There are seven court divisions, each covering the following counties:

The Austin Division, covering Bastrop, Blanco, Burleson, Burnet, Caldwell, Gillespie, Hays, Kimble, Lampasas, Lee, Llano, Mason, McCulloch, San Saba, Travis, Washington, and Williamson counties;

The Del Rio Division, covering Edwards, Kinney, Maverick, Terrell, Uvalde, Val Verde, and Zavala counties;

The El Paso Division, covering El Paso and Hudspeth counties;

The Midland Division, covering Andrews, Crane, Ector, Martin, Midland, and Upton counties;

The Pecos Division, covering Brewster, Culberson, Jeff Davis, Loving, Pecos, Presidio, Reeves, Ward, and Winkler counties;

The San Antonio Division, covering Atascosa, Bandera, Bexar, Comal, Dimmit, Frio, Gonzales, Guadalupe, Karnes, Kendall, Kerr, Medina, Real, and Wilson counties; and

The Waco Division, covering Bell, Bosque, Coryell, Falls, Freestone, Hamilton, Hill, Leon, Limestone, McLennan, Milam, Robertson, and Somervell counties.




Federal Court Caseload Statistics*
YearStarting case load:Cases filed:Total cases:Cases terminated:Remaining cases:Median time(Criminal)**:Median time(Civil)**:3 Year Civil cases#:Vacant posts:## Trials/Post
2013 6876124821935812711 66474.97.158 (2.4%)1226
2012 7471135722104313977 70664.96.855 (2.2%)18.828
2011 7105132462035112695 76564.76.854 (2.3%)2445
2010 6632134452007712826 72514.48.754 (2.4%)2442
2009 6398126201901812241 67774.48.342 (1.8%)1728
2008 6019118741789311446 64474.98.339 (1.6%)027
20074911106471555810227533157.554 (2.3%)028
*All statistics are taken from the Official Federal Courts' Website and reflect the calendar year through September.    **Time in months from filing to completion.
#This statistic includes cases which have been appealed in higher courts.    ##This is the total number of months that any judicial posts had spent vacant that year.

Notable cases

For a searchable list of opinions, please see Justia.com-Dockets and Filings-Western District of Texas.


Court history

On December 29, 1845, the State of Texas was organized as one judicial district. One judgeship was authorized for this U.S. district court, and being that it was not assigned to a judicial circuit, the district court was granted the same jurisdiction as the United States circuit courts, excluding appeals and writs of error, which are the jurisdiction of the Supreme Court.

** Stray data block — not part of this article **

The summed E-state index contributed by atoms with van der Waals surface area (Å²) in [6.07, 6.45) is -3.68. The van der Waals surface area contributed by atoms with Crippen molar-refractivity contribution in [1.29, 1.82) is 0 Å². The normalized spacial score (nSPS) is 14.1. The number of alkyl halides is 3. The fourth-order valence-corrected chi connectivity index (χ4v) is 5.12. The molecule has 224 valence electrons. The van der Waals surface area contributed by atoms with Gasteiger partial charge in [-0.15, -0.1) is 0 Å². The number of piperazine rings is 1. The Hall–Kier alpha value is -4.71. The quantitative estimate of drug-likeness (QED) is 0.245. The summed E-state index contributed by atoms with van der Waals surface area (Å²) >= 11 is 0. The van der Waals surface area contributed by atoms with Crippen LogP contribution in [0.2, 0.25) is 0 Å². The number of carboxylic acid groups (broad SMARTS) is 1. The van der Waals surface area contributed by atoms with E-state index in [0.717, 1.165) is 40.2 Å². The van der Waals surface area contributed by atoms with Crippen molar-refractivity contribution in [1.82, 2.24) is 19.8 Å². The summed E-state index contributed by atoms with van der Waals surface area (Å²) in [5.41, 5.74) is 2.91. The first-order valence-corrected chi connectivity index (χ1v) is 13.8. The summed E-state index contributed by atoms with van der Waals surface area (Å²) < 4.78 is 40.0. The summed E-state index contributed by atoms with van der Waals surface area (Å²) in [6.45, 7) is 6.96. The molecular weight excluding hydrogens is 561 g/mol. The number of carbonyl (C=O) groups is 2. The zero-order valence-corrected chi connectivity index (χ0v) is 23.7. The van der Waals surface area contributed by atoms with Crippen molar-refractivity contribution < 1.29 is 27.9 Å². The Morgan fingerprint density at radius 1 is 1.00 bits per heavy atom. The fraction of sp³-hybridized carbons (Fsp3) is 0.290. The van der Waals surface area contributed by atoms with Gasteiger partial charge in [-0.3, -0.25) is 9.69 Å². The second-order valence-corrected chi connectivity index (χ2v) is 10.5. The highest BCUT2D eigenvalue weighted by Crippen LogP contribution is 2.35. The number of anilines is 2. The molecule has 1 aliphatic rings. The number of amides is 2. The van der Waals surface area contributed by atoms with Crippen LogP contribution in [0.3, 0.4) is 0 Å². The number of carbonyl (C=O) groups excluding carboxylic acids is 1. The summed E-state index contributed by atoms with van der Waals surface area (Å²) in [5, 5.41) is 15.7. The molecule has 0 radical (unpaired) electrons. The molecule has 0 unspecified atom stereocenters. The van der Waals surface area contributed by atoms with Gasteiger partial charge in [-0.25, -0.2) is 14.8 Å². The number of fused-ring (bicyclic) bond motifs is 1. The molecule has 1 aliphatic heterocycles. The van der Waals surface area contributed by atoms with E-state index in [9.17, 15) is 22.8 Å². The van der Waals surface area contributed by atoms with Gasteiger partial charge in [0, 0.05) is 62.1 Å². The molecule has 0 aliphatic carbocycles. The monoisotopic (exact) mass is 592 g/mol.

Texas was divided into two judicial districts, known as the Eastern District of Texas and the Western District of Texas, on February 21, 1857. One judgeship was authorized for the court in each district. Circuit court jurisdiction of the district court in Texas was repealed on July 15, 1862, and a U.S. circuit court was established for the district and assigned over to the United States Court of Appeals for the Sixth Circuit. Texas was then assigned to the United States Court of Appeals for the Fifth Circuit on July 23, 1866.

The Northern District of Texas was established on February 24, 1879, with one judgeship authorized to the district court. On February 9, 1898, a temporary judgeship was authorized to the Northern District. However, the statute provided that any vacancy in the existing judgeship would not be filled.

A few years later, on March 11, 1902, the Southern District of Texas was established and one judgeship was authorized to this district court.

The Western District of Texas had twelve judicial posts added over time for a total of thirteen current posts.[12]

Judicial posts

The following table highlights the development of judicial posts for the Western District of Texas:[12]

Year Statute Total Seats
December 29, 1845 9 Stat. 1 1
February 21, 1857 11 Stat. 164 1
February 26, 1917 39 Stat. 938 2
May 19, 1961 75 Stat. 80 3
March 18, 1966 80 Stat. 75 4
June 2, 1970 84 Stat. 294 5
October 20, 1978 92 Stat. 1629 6
July 10, 1984 98 Stat. 333 7
December 1, 1990 104 Stat. 5089 10
December 21, 2000 114 Stat. 2762 11
November 2, 2002 116 Stat. 1758 13

Former chief judges

In order to qualify for the office of chief judge in one of the federal courts, a judge must have been in active service on the court for at least one year, be under the age of 65, and have not previously served as chief judge. A vacancy in the office of chief judge is filled by the judge highest in seniority among the group of qualified judges. The chief judge serves for a term of seven years or until age 70, whichever occurs first. The age restrictions are waived if no members of the court would otherwise be qualified for the position. Unlike the Chief Justice of the United States, a chief judge returns to active service after the expiration of his or her term and does not create a vacancy on the bench by the fact of his or her promotion.[13][14]

Former judges

For more information on judges of the Western District of Texas, see [[category:Former federal judge, Western District of Texas|former federal judges of the Western District of Texas.

Federal courthouses

Six separate courthouses serve the Western District of Texas.

Hipolito F. Garcia Federal Building and U.S. Courthouse

Hipolito F. Garcia Federal Building and U.S. Courthouse

This courthouse is located in San Antonio, Texas, next to the Alamo. As such, since its creation it has signified a federal presence in the city. The building officially opened in 1937 and was constructed as part of the Federal Public Works programs following the Great Depression. In 2000, the courthouse was listed on the National Register of Historic Places.[15]

Austin's United States Courthouse

United States Courthouse in Austin

This courthouse in Austin, Texas, was completed in 2013. The structure encompasses a full city block next to Republic Square Park. To read more about the architecture of the courthouse, see: Texas Architect, "Irreconcilable Differences Resolved," May/June 2013 Issue.[16]

See also

External links